How Populist Reddit Traders Used GameStop Stock to Take Down a Wall Street Hedge Fund

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You may have noticed a weird symbol floating around on Twitter and Instagram recently: $GME. 

$GME is the stock ticker for the company GameStop. GameStop is the company known for game rentals and exchanges, made largely obsolete due to the rise of internet gaming, STEAM, etc. 

Prior to this week, the company’s stock price looked like this:

The GameStop stock was in decline, at around $19 per share. 

Several large, institutional investors decided to publicly state their short position (meaning they bet on the stock price to go down, thus reflecting the demise of the company). 

One such company is Melvin Capital Management. Melvin Capital manages over $12.5 billion in assets and is one of the top-performing hedge funds. 
Until this week.

Reddit Army Takes Down Wall Street Giant

A Reddit internet forum called “Wall Street Bets” decided to take on Melvin Capital, in what amounts to a rag-tag group of revolutionaries trying to fight a giant hedge fund. 

Their theory? Rally a huge group of tiny investors to buy GameStop stocks to force the stock price up. The stock price increases and puts pressure on Melvin Capital. (Remember, when a stock price increases short sellers lose money) If this could be done at-scale, with thousands of small investors, the hedge fund could be forced out of their position. 

And thus it started. 

Wall Street Bets began collectively buying GameStop stocks. Other small investors hopped into the frenzy, driven by the David vs Goliath narrative. Even Elon Musk supported the movement by tweeting:

The result?

As of today, the stock price is $366.43 per share… an astounding 1,619% gain in the past month.

Melvin Capital had to be bailed out by a larger hedge fund, Citadel, after losing over $2.75 BILLION to this marauding populist army of traders.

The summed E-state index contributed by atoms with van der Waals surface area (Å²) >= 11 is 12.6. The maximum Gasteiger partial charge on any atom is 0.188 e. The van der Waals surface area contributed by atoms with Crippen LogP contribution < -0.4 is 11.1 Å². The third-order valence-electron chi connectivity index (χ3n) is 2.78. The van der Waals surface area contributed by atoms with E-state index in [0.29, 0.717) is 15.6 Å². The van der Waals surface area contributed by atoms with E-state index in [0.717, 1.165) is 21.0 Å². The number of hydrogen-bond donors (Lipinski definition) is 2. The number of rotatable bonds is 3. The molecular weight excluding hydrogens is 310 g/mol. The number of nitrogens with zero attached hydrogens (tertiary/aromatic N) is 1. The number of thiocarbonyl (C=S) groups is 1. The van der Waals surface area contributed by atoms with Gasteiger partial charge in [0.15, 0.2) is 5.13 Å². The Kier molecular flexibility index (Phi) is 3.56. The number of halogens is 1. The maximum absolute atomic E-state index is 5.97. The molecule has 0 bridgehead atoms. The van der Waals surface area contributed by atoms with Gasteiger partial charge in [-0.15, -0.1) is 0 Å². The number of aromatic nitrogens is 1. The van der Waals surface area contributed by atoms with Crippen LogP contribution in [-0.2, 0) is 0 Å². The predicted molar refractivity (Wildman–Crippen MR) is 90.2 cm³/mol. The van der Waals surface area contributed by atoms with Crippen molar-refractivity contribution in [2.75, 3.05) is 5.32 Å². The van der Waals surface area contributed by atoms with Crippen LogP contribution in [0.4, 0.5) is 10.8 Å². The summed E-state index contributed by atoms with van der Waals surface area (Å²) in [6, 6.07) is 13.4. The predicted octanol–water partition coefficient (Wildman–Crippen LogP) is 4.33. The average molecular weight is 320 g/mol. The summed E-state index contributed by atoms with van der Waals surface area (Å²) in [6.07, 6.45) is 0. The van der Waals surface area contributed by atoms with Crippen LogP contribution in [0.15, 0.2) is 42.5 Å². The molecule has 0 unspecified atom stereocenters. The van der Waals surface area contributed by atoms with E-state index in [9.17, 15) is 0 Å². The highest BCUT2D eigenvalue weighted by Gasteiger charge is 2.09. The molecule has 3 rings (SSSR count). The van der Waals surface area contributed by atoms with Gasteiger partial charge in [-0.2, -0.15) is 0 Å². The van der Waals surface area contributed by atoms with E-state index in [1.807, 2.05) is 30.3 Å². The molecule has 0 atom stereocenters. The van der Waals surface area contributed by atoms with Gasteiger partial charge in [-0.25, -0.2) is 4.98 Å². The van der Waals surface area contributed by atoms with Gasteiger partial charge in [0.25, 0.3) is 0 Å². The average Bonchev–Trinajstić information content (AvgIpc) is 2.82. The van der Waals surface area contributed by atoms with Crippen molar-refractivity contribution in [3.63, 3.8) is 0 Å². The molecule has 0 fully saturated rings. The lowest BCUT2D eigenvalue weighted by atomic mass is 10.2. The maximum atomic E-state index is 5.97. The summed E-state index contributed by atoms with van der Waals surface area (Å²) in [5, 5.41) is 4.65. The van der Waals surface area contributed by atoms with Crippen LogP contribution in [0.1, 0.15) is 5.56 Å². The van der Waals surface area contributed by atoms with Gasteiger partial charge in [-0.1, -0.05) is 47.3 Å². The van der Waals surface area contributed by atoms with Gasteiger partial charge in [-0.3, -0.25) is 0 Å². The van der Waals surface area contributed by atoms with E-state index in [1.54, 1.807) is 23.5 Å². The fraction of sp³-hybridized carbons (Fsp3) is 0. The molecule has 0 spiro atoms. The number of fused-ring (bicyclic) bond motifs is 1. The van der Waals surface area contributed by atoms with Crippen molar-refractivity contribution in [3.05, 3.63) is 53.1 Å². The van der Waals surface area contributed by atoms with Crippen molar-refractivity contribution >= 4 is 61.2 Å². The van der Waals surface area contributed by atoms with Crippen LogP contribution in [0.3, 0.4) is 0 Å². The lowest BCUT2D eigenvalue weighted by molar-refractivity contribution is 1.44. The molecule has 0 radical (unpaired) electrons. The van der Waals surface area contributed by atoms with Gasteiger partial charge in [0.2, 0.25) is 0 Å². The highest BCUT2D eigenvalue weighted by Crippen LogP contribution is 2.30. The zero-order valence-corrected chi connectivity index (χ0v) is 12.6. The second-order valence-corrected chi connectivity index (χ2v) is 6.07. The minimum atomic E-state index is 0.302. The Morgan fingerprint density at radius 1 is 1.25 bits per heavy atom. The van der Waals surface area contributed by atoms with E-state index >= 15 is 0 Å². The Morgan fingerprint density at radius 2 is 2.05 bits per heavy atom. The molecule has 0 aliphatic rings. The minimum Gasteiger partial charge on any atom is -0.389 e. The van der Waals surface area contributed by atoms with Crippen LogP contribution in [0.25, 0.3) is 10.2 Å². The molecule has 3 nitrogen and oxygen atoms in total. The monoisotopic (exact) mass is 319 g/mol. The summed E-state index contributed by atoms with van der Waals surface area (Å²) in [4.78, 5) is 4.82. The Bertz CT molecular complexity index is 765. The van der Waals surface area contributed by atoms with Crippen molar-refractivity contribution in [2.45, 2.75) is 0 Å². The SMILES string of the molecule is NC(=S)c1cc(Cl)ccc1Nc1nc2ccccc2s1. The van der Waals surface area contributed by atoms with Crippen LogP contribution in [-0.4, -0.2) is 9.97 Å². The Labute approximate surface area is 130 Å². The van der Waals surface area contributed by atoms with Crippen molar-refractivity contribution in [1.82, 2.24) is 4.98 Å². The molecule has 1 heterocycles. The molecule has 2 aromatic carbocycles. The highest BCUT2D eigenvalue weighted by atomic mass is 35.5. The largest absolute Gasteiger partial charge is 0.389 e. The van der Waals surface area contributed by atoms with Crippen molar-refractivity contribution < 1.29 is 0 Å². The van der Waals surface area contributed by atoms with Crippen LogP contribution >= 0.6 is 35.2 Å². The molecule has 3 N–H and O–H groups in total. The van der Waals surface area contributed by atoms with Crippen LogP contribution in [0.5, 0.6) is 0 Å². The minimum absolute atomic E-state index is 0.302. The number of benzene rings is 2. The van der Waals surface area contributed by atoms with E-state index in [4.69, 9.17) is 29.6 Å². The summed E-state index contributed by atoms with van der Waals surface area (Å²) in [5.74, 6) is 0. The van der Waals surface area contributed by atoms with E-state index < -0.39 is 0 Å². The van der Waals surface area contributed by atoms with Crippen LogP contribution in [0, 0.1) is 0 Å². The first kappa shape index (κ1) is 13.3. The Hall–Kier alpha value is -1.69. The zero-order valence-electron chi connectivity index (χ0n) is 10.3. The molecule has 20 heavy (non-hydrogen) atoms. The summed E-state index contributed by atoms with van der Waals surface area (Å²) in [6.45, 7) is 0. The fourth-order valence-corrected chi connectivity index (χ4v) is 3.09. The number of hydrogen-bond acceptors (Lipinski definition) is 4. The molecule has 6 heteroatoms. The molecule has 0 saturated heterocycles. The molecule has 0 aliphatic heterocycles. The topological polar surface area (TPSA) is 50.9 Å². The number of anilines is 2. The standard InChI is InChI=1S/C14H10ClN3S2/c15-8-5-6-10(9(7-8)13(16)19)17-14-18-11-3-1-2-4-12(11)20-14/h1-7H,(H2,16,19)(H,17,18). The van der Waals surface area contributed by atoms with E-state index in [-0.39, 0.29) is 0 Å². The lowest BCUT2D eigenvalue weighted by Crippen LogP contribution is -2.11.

The saga continues, with speculation of mainstream media manipulation trying to cover for hedge funds.

The SEC might step in according to experts. The NASDAQ has threatened to shut down trading, citing “social media chatter” they didn’t appreciate.

Even brokerages (places where normal people can buy and sell stocks) are shutting down the trading of certain stocks, to protect these hedge funds.

Populist Traders Revealed the Collusion and Manipulation of Hedge Funds

Large media organizations will likely accuse these small traders of colluding to manipulate the stock price. 

In reality, these small traders are returning the favor of what hedge funds and institutional investors have done for ages: manipulate stocks using their collective money, media presence and connections in government. 

Former investment banker Jack Murphy described this process on Twitter, stating:

Now that the “gun” of monetary capital has turned on these hedge funds ONE TIME, they beg for a bailout and government regulation.

The Future of Populist Action Against Giant Corporations: Crowdsourced Capital Strikes

Populists, both on the Left and Right, are speculating if this type of mass trading could be used as a negotiating tool of the people in the future.

Will this happen? I’m not sure. 

But for now, grab a bowl of popcorn and enjoy the show.


This article was originally published on Millennial Pen Politics.

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